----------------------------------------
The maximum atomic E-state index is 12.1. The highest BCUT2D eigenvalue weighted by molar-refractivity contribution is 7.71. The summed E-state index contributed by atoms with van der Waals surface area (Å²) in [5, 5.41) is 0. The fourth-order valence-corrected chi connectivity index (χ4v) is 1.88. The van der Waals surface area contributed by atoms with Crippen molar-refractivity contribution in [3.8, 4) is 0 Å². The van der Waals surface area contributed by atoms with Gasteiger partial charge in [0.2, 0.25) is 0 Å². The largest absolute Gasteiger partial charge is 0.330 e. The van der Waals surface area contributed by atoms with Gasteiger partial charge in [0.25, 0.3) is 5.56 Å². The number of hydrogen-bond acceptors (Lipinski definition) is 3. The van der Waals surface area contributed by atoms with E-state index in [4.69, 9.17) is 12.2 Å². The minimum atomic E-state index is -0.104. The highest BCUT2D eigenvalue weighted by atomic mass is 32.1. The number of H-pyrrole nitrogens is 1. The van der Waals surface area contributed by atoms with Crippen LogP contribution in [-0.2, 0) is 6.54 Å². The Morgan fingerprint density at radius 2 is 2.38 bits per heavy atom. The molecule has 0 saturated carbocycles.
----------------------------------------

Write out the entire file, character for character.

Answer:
The maximum atomic E-state index is 12.1. The highest BCUT2D eigenvalue weighted by molar-refractivity contribution is 7.71. The summed E-state index contributed by atoms with van der Waals surface area (Å²) in [5, 5.41) is 0. The fourth-order valence-corrected chi connectivity index (χ4v) is 1.88. The van der Waals surface area contributed by atoms with Crippen molar-refractivity contribution in [3.8, 4) is 0 Å². The van der Waals surface area contributed by atoms with Gasteiger partial charge in [0.2, 0.25) is 0 Å². The largest absolute Gasteiger partial charge is 0.330 e. The van der Waals surface area contributed by atoms with Gasteiger partial charge in [0.25, 0.3) is 5.56 Å². The number of hydrogen-bond acceptors (Lipinski definition) is 3. The van der Waals surface area contributed by atoms with E-state index in [4.69, 9.17) is 12.2 Å². The minimum atomic E-state index is -0.104. The highest BCUT2D eigenvalue weighted by atomic mass is 32.1. The number of H-pyrrole nitrogens is 1. The van der Waals surface area contributed by atoms with Crippen LogP contribution in [-0.2, 0) is 6.54 Å². The Morgan fingerprint density at radius 2 is 2.38 bits per heavy atom. The molecule has 0 saturated carbocycles.